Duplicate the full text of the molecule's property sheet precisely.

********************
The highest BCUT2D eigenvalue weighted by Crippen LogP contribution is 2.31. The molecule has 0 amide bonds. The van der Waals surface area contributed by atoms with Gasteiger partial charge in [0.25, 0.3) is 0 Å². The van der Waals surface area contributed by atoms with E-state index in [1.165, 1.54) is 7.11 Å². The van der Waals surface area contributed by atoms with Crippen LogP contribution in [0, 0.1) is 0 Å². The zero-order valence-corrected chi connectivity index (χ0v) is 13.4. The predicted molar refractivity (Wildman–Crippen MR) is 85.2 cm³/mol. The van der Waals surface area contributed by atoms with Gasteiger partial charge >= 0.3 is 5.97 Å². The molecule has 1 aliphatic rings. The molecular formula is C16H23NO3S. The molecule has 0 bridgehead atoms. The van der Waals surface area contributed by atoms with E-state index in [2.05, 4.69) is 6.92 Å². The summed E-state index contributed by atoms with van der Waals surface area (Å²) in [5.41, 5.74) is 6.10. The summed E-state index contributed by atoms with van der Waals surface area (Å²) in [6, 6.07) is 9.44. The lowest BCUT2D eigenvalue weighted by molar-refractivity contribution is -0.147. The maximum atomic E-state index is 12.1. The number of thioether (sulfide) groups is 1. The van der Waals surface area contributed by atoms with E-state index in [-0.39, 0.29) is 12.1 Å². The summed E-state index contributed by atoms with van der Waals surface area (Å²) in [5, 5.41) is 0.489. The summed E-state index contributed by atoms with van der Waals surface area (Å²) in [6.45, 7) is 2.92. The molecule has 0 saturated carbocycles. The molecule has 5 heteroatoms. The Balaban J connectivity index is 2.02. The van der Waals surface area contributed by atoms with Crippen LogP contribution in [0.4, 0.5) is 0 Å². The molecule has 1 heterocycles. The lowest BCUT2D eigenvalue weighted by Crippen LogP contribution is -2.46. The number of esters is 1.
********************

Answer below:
The highest BCUT2D eigenvalue weighted by Crippen LogP contribution is 2.31. The molecule has 0 amide bonds. The van der Waals surface area contributed by atoms with Gasteiger partial charge in [0.25, 0.3) is 0 Å². The van der Waals surface area contributed by atoms with E-state index in [1.165, 1.54) is 7.11 Å². The van der Waals surface area contributed by atoms with Crippen LogP contribution in [0, 0.1) is 0 Å². The zero-order valence-corrected chi connectivity index (χ0v) is 13.4. The predicted molar refractivity (Wildman–Crippen MR) is 85.2 cm³/mol. The van der Waals surface area contributed by atoms with Gasteiger partial charge >= 0.3 is 5.97 Å². The molecule has 1 aliphatic rings. The molecular formula is C16H23NO3S. The molecule has 0 bridgehead atoms. The van der Waals surface area contributed by atoms with E-state index in [2.05, 4.69) is 6.92 Å². The summed E-state index contributed by atoms with van der Waals surface area (Å²) in [5.41, 5.74) is 6.10. The summed E-state index contributed by atoms with van der Waals surface area (Å²) in [6, 6.07) is 9.44. The lowest BCUT2D eigenvalue weighted by molar-refractivity contribution is -0.147. The maximum atomic E-state index is 12.1. The number of thioether (sulfide) groups is 1. The van der Waals surface area contributed by atoms with E-state index in [-0.39, 0.29) is 12.1 Å². The summed E-state index contributed by atoms with van der Waals surface area (Å²) in [5, 5.41) is 0.489. The summed E-state index contributed by atoms with van der Waals surface area (Å²) in [6.45, 7) is 2.92. The molecule has 0 saturated carbocycles. The molecule has 5 heteroatoms. The Balaban J connectivity index is 2.02. The van der Waals surface area contributed by atoms with Crippen LogP contribution in [0.4, 0.5) is 0 Å². The molecule has 1 heterocycles. The lowest BCUT2D eigenvalue weighted by Crippen LogP contribution is -2.46. The number of esters is 1.